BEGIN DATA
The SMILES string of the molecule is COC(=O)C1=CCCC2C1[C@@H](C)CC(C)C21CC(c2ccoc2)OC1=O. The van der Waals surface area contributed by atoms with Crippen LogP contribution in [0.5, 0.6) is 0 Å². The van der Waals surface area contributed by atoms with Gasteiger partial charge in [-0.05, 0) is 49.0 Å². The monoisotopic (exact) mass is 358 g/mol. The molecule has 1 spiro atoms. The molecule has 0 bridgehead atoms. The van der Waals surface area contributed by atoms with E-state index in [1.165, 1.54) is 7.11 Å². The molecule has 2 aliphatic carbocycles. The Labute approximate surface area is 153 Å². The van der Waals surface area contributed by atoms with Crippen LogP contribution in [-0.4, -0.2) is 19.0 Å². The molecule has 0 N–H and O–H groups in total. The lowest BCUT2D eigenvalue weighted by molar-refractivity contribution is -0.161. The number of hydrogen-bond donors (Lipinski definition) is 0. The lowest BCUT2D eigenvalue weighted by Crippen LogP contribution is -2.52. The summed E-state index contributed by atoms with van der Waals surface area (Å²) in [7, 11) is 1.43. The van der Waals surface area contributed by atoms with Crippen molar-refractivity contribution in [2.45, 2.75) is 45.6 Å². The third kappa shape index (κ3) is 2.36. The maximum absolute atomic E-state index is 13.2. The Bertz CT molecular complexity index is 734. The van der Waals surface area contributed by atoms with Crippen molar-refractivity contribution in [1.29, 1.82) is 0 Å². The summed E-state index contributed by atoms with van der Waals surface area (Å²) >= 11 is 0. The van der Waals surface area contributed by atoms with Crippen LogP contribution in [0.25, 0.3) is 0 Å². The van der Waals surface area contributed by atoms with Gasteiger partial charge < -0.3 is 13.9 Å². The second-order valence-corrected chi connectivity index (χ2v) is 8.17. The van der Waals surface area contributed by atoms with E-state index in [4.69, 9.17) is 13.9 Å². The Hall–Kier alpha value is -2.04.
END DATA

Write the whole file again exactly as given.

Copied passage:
The SMILES string of the molecule is COC(=O)C1=CCCC2C1[C@@H](C)CC(C)C21CC(c2ccoc2)OC1=O. The van der Waals surface area contributed by atoms with Crippen LogP contribution in [0.5, 0.6) is 0 Å². The van der Waals surface area contributed by atoms with Gasteiger partial charge in [-0.05, 0) is 49.0 Å². The monoisotopic (exact) mass is 358 g/mol. The molecule has 1 spiro atoms. The molecule has 0 bridgehead atoms. The van der Waals surface area contributed by atoms with E-state index in [1.165, 1.54) is 7.11 Å². The molecule has 2 aliphatic carbocycles. The Labute approximate surface area is 153 Å². The van der Waals surface area contributed by atoms with Crippen LogP contribution in [-0.4, -0.2) is 19.0 Å². The molecule has 0 N–H and O–H groups in total. The lowest BCUT2D eigenvalue weighted by molar-refractivity contribution is -0.161. The number of hydrogen-bond donors (Lipinski definition) is 0. The lowest BCUT2D eigenvalue weighted by Crippen LogP contribution is -2.52. The summed E-state index contributed by atoms with van der Waals surface area (Å²) in [7, 11) is 1.43. The van der Waals surface area contributed by atoms with Crippen molar-refractivity contribution in [2.45, 2.75) is 45.6 Å². The third kappa shape index (κ3) is 2.36. The maximum absolute atomic E-state index is 13.2. The Bertz CT molecular complexity index is 734. The van der Waals surface area contributed by atoms with Crippen molar-refractivity contribution in [1.29, 1.82) is 0 Å². The summed E-state index contributed by atoms with van der Waals surface area (Å²) >= 11 is 0. The van der Waals surface area contributed by atoms with Crippen LogP contribution in [0.25, 0.3) is 0 Å². The van der Waals surface area contributed by atoms with Gasteiger partial charge < -0.3 is 13.9 Å². The second-order valence-corrected chi connectivity index (χ2v) is 8.17. The van der Waals surface area contributed by atoms with E-state index in [4.69, 9.17) is 13.9 Å². The Hall–Kier alpha value is -2.04.